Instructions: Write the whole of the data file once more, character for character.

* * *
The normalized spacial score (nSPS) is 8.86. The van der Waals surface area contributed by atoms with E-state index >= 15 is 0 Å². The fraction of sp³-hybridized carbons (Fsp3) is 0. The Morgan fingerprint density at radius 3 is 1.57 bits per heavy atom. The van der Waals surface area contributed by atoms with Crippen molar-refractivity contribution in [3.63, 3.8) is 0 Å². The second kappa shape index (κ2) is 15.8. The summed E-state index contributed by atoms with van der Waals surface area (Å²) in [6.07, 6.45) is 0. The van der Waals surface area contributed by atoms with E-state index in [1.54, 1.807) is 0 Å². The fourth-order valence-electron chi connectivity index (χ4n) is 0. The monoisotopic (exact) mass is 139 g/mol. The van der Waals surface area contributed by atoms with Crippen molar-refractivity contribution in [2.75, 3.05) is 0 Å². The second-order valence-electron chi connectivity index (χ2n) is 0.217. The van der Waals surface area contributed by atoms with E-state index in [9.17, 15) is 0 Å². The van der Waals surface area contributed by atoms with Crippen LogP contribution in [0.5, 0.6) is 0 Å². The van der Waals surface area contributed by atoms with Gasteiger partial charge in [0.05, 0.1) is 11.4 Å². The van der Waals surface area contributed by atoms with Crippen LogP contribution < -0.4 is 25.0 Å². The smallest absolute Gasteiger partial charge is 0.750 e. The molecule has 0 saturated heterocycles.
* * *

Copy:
The normalized spacial score (nSPS) is 8.86. The van der Waals surface area contributed by atoms with E-state index >= 15 is 0 Å². The fraction of sp³-hybridized carbons (Fsp3) is 0. The Morgan fingerprint density at radius 3 is 1.57 bits per heavy atom. The van der Waals surface area contributed by atoms with Crippen molar-refractivity contribution in [3.63, 3.8) is 0 Å². The second kappa shape index (κ2) is 15.8. The summed E-state index contributed by atoms with van der Waals surface area (Å²) in [6.07, 6.45) is 0. The van der Waals surface area contributed by atoms with E-state index in [1.54, 1.807) is 0 Å². The fourth-order valence-electron chi connectivity index (χ4n) is 0. The monoisotopic (exact) mass is 139 g/mol. The van der Waals surface area contributed by atoms with Crippen molar-refractivity contribution in [2.75, 3.05) is 0 Å². The second-order valence-electron chi connectivity index (χ2n) is 0.217. The van der Waals surface area contributed by atoms with E-state index in [9.17, 15) is 0 Å². The van der Waals surface area contributed by atoms with Crippen LogP contribution in [0.5, 0.6) is 0 Å². The van der Waals surface area contributed by atoms with Gasteiger partial charge in [0.05, 0.1) is 11.4 Å². The van der Waals surface area contributed by atoms with Crippen LogP contribution < -0.4 is 25.0 Å². The smallest absolute Gasteiger partial charge is 0.750 e. The molecule has 0 saturated heterocycles.